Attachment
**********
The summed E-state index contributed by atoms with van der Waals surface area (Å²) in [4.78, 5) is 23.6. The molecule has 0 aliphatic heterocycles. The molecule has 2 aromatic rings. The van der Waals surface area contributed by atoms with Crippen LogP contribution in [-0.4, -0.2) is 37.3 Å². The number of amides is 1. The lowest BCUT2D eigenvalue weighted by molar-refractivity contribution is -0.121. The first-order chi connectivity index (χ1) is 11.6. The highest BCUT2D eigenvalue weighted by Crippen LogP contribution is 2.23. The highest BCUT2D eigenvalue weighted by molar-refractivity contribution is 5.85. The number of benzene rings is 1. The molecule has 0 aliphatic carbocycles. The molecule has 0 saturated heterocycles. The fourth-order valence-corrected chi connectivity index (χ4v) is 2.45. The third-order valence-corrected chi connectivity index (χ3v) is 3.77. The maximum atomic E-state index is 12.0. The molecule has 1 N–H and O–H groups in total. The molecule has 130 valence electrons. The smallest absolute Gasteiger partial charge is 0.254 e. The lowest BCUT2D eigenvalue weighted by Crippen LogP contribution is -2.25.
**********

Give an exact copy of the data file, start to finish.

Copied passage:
The summed E-state index contributed by atoms with van der Waals surface area (Å²) in [4.78, 5) is 23.6. The molecule has 0 aliphatic heterocycles. The molecule has 2 aromatic rings. The van der Waals surface area contributed by atoms with Crippen LogP contribution in [-0.4, -0.2) is 37.3 Å². The number of amides is 1. The lowest BCUT2D eigenvalue weighted by molar-refractivity contribution is -0.121. The first-order chi connectivity index (χ1) is 11.6. The highest BCUT2D eigenvalue weighted by Crippen LogP contribution is 2.23. The highest BCUT2D eigenvalue weighted by molar-refractivity contribution is 5.85. The number of benzene rings is 1. The molecule has 0 aliphatic carbocycles. The molecule has 0 saturated heterocycles. The fourth-order valence-corrected chi connectivity index (χ4v) is 2.45. The third-order valence-corrected chi connectivity index (χ3v) is 3.77. The maximum atomic E-state index is 12.0. The molecule has 1 N–H and O–H groups in total. The molecule has 130 valence electrons. The smallest absolute Gasteiger partial charge is 0.254 e. The lowest BCUT2D eigenvalue weighted by Crippen LogP contribution is -2.25.